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Of Saints and Reprobates (Entire Article)

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By J. Mark Jordan

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And love unto all the saints . . . (Ephesians 1:15) . . . men of corrupt minds, reprobate concerning the faith (II Timothy 3:8).

 

A mystifying maze of people problems confronts ministers on a daily basis. Why is it that among any given group, some people emerge as genuine gifts of God to the ministry, while others, in the same group, delight in causing pastoral breakdowns? How does the identical environment produce people at opposite ends of the spectrum? Do we unwittingly create these personalities or do we simply inherit them? And regardless of how they end up in our sheepfold, do we comprehend them, cope with them, or just categorize them? Every leader in the kingdom of God tries to make some sense of it all.

 

Broadly speaking, people fall into two categories: saints and reprobates. A saint typifies the ideal characteristics of virtue, honor, and holiness. The term “reprobate,” however, describes people who have no spiritual value. They are the dross or the castaways of Scripture who fail every test of discipleship. We can further divide these groups into subgroups or classes. I’ll start with the reprobate category first, so we can get the negative nastiness behind us.

 

The Reprobates

 

The Ignorant. The term “reprobate” may be too severe for this person, but everybody starts somewhere. The Bible regards this person as simple, unlearned, and untaught. Peter called them “babes.” “As newborn babes, desire the sincere milk of the word, that ye may grow thereby” (I Peter 2:2). The ignorant person simply has little or no knowledge of true right and wrong. He most likely grew up in a moral vacuum without the benefit of training in conscience or rudimentary Bible knowledge. He needs rigorous teaching to fill in his knowledge gaps. Most of the immoral deeds he does stem from a profound ignorance of truth. I hold high hopes for this person. If he responds positively to solid teaching, he may redefine his life and become an asset to the kingdom.

 

The Problem. Many individuals have an adequate knowledge of good and evil and can probably quote numerous verses of Scripture, but they willfully disobey the clear mandates of the Word of God and even rebel against their spiritual authority. Sometimes they simply struggle with a weak character or they can be easily influenced by the wrong people. Others require high maintenance in order to do right, and when they don’t get it, they bog down in their own personal quagmire. These types can drive a pastor to distraction, not so much by dissension but by disobedience. Frequent visits to the office never seem to change their bad habits. Usually, they don’t cause problems; they are problems. As a pastor, I try to lift them as high as I can, but if they refuse to grow, I do not allow them to interfere with my ministerial duties to the entire church.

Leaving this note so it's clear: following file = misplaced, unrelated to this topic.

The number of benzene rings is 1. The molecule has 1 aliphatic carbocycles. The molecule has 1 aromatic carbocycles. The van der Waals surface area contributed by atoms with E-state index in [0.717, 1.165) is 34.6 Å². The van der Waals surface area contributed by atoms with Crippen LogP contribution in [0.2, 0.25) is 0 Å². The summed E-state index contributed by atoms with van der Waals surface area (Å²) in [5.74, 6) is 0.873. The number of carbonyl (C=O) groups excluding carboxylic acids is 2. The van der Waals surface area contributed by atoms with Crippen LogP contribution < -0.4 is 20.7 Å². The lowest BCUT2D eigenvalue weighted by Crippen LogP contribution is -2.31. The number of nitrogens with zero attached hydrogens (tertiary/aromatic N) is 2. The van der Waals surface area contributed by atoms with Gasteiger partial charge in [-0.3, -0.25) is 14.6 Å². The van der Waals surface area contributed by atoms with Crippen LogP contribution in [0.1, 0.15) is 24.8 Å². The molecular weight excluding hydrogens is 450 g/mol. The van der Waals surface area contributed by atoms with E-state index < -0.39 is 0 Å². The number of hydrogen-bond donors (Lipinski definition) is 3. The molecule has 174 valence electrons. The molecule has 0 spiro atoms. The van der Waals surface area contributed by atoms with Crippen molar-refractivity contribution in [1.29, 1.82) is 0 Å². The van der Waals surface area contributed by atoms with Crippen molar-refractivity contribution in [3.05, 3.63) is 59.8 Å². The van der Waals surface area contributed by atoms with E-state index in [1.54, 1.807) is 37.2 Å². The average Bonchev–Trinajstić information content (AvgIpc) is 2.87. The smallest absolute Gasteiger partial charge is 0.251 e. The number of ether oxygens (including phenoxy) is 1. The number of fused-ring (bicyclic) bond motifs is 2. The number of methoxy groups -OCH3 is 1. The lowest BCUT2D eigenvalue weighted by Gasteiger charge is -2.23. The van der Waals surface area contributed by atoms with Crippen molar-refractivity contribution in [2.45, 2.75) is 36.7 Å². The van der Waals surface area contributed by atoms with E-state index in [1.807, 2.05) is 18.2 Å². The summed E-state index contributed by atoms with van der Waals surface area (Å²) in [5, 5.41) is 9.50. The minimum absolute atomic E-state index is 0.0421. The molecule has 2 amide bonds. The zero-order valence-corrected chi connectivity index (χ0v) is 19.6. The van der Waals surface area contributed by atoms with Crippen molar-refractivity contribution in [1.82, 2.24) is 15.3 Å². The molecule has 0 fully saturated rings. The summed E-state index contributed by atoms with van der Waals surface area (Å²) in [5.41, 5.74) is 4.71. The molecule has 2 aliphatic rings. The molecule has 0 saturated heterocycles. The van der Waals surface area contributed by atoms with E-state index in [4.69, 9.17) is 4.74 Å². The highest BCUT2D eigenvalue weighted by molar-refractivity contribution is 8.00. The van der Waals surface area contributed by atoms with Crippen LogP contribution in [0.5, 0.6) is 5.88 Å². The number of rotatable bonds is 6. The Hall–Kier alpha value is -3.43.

The Rebel. This person creates serious difficulties for all pastors and churches. Like the problem person, he too has acquired a measure of skill in scriptural use and also resists any pastoral authority over him. His treachery, however, lies in his desire to wield influence over other people. He is not content simply to go his own contrary way. He stirs up other people and poisons them with his rebellion as well. He is especially hard to deal with because of his ability to enlist others to his cause, in particular, the ignorant and problem people as previously defined. Whenever the pastor attempts to discipline him, a church-wide crisis erupts. He compounds every problem, regardless of how small it may be, through lies, distortions, and gossip. He is adept at deflecting criticism and turning it into an unfair attack on himself or his family. Sometimes, he even uses it as “proof’ of pastoral abuse. You will always find this kind of person at the bottom of every church split. The Rebel often hangs himself because he is driven by wrong motives, but before that happens he can inflict much damage to a church. Deal with him prayerfully, carefully, and with a sure footing in the Word of God.

 

The Revolutionary. This person rises up as an icon of rebellion to an entire group or even to a generation. He combines superior intelligence and abilities with a familiarity of the Bible to reach beyond a local church as he targets an entire city or district. The Revolutionary sees himself as an intellectual hero to disenchanted, disgruntled people everywhere and feeds their resistance with books, tapes, and pamphlets designed to sever their connections to pastors. With the advent of the Internet era, he sends mass emails or even manages a Web site dedicated to church doctrine or leadership. He not only wants to destroy old alliances, but he also tries to forge new relationships, perhaps even new organizations. Alexander, Hymenaeus, and Philetus (I Timothy 1:20; II Timothy 2:17) represent these villains. Because their radical doctrines and insidious methods created such a menace to the whole church, the apostle Paul publicly denounced them.